The Reserve Bank of India's key policy repo rate was raised by 50 basis points on Friday, the third increase in the current cycle to cool stubbornly high inflation that has remained above the central bank's tolerance band for six straight months, reports Reuters.
With June retail inflation hitting 7 per cent, economists polled by Reuters had expected the third rate hike in four months, but views were widely split between a 25 bps to a 50 bps increase.
The monetary policy committee (MPC) raised the key lending rate or the repo rate to 5.40 per cent.
"Inflation is projected to remain above the upper tolerance level of 6 per cent through the first three quarters of 2022-23, entailing the risk of destabilising inflation expectations and triggering second round effects," the MPC said in its statement.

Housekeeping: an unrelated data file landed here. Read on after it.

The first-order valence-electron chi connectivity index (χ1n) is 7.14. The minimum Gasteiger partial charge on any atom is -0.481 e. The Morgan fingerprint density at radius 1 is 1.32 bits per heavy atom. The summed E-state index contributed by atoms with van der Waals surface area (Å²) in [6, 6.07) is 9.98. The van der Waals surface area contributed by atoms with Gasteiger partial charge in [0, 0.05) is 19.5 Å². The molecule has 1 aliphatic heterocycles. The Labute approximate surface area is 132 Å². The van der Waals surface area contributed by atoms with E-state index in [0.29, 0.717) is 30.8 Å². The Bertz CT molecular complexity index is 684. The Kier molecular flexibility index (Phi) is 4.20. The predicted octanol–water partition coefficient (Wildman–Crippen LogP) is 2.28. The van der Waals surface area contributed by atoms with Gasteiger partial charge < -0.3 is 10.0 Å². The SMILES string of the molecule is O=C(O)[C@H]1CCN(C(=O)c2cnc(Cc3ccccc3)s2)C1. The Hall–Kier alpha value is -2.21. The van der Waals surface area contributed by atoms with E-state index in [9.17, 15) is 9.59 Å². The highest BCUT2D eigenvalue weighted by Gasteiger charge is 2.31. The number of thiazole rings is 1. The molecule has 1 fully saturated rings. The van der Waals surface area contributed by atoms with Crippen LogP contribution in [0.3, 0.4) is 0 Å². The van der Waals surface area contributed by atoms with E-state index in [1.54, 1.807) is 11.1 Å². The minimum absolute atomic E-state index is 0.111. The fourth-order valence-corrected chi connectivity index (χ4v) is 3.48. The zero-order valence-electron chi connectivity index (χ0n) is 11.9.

The Standing Deposit Facility rate and the Marginal Standing Facility Rate were adjusted higher by the same quantum to 5.15 per cent and 5.65 per cent, respectively.
The RBI caught markets off guard with a 40 bps hike at an unscheduled meeting in May, followed by a 50 bps increase in June, but prices have shown little sign of cooling off yet.
With inflation staying elevated more rate hikes are all but inevitable in coming months, economists say.
"The RBI today raised the repo rate by 50 bps to 5.40 per cent as we had anticipated, and struck a relatively hawkish tone despite inflation surprising to the downside in recent months," said Shilan Shah, senior India economist at Capital Economics.
"It's clear that the tightening cycle still has legs and we expect another 100 bps of hikes by early 2023," he added.
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